Valletta, Republic of Malta. Malta’s Individual Investor Program offers citizenship in exchange for an investment of approximately €1.15 million, plus residency requirements. Photo Credit: Joshua Zader via Flickr.

 

While the details of the various programs vary, they all rely on a shared premise: allowing the über-rich, even those with only tenuous ties to the passport-issuing country, the opportunity to acquire citizenship based on the heft of their wallets, bypassing standard residency, linguistic proficiency, and related civic-integration requirements that states otherwise vigorously enforce.8

Not long ago, the market catering to wealthy purchasers seeking passports of convenience was primarily associated with unscrupulous offshore tax havens in microstates in the Pacific and the Caribbean. Many such programs, which began to emerge in the 1980s, were shut down after they became associated with fraud, corruption, and money laundering.9 Lenient due diligence and background review procedures made these programs vulnerable to abuse; and here again applicants did not need to even set foot in the passport-issuing country. For those seeking a second or third passport, such programs offered significant tax advantages and facilitated visa-free travel; passport holders could also elude stricter financial record-keeping and reporting requirements in their home countries.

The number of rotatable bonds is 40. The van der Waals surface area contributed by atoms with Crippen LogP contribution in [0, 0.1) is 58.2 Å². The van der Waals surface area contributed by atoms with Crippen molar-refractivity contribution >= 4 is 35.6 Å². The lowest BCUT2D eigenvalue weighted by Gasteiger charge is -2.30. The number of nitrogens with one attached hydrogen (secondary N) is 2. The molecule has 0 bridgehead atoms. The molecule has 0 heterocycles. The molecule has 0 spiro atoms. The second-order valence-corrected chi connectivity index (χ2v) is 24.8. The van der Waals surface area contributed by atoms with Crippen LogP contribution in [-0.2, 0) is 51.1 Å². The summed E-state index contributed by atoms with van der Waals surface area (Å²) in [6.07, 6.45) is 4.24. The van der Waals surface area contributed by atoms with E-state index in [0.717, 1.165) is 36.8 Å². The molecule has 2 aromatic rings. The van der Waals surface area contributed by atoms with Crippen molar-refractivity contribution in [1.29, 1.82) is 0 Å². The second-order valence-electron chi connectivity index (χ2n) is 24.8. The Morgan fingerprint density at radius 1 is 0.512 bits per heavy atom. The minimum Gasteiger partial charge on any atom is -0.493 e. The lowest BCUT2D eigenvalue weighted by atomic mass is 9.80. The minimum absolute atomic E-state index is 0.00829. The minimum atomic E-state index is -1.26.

These programs gained some degree of saliency when Canada became the first major destination country to introduce its immigrant investor route in 1986. The American EB-5 visa was launched soon thereafter in 1990. In a classic example of trans-jurisdictional “borrowing,” other leading immigrant-receiving countries, including Australia, New Zealand, and the United Kingdom, quickly established their own variants of preferred admission routes for the rich. Before its termination in 2014, the Canadian program went through several changes, mostly upping the price requirements, but it remained one of the most popular among the world’s affluent. When it was ultimately shut down, the program had a wait list of over 40,000 applicants.